by: Patrick A. Randolph, Jr.
Professor of Law
UMKC School of Law
HOMESTEAD; PRIORITY: When judgment lien and right to claim homestead exemption attach simultaneously, homestead right prevails.
Herndon v. Grilz, 920 P.2d 998 (Nev. 1996).
Judgment creditors executed a levy on a residence purportedly owned by the judgment debtor and leased to third parties. Thereafter, the judgment debtor re-acquired possession of the property by giving a note to the third parties in exchange for their quitclaim deed and then moved into the residence. The Nevada Supreme Court construed the so-called lease as a purchase agreement because it provided for a down payment by the lessee and an option to purchase the property at the expiration of its thirty-year term for $1. Thus, the judgment debtor had no interest in the property to which the lien could attach until he re-acquired it.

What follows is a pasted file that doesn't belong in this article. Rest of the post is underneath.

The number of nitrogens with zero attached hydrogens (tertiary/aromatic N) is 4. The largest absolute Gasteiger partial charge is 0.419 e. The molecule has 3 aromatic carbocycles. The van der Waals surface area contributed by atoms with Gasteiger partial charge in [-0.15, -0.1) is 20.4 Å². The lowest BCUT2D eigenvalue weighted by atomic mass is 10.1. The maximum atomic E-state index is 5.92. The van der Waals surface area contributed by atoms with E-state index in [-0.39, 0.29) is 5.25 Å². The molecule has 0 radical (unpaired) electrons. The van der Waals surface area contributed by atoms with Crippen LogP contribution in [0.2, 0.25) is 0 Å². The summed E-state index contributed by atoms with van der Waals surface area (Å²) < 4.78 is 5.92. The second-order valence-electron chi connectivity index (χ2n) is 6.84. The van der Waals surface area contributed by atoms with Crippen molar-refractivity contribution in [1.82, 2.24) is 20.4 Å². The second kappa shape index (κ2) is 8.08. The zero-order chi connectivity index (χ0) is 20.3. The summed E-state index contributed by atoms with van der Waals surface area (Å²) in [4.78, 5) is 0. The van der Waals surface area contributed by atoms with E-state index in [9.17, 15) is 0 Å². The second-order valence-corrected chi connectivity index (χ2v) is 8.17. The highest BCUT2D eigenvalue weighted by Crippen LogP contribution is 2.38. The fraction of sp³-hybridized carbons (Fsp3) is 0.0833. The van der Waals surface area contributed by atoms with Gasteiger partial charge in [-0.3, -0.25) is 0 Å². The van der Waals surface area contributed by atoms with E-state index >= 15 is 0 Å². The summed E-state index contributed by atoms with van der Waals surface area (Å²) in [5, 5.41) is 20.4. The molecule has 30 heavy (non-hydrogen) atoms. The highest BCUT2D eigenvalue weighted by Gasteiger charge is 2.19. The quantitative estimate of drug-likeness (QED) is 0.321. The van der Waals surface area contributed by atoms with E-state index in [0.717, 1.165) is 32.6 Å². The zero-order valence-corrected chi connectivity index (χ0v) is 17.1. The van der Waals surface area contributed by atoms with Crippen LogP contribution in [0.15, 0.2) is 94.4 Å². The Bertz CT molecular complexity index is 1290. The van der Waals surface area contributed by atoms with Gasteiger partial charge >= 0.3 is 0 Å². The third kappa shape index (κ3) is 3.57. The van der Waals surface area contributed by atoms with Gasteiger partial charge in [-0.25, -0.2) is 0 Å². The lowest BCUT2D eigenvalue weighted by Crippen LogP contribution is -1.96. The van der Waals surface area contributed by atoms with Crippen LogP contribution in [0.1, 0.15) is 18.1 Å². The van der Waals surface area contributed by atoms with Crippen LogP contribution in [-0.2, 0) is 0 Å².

On the same day he reacquired the property, however, the judgment debtor filed a notice of homestead exemption, and subsequently filed for Chapter 7 relief, thus claiming a homestead exemption on the same day the judgment creditor's lien attached. While noting a split of authority among the states, the Court adopted the "general rule" that the homestead right prevails under such circumstances, citing Nevada's "long-standing policy of interpreting the homestead exemption liberally in favor of families."
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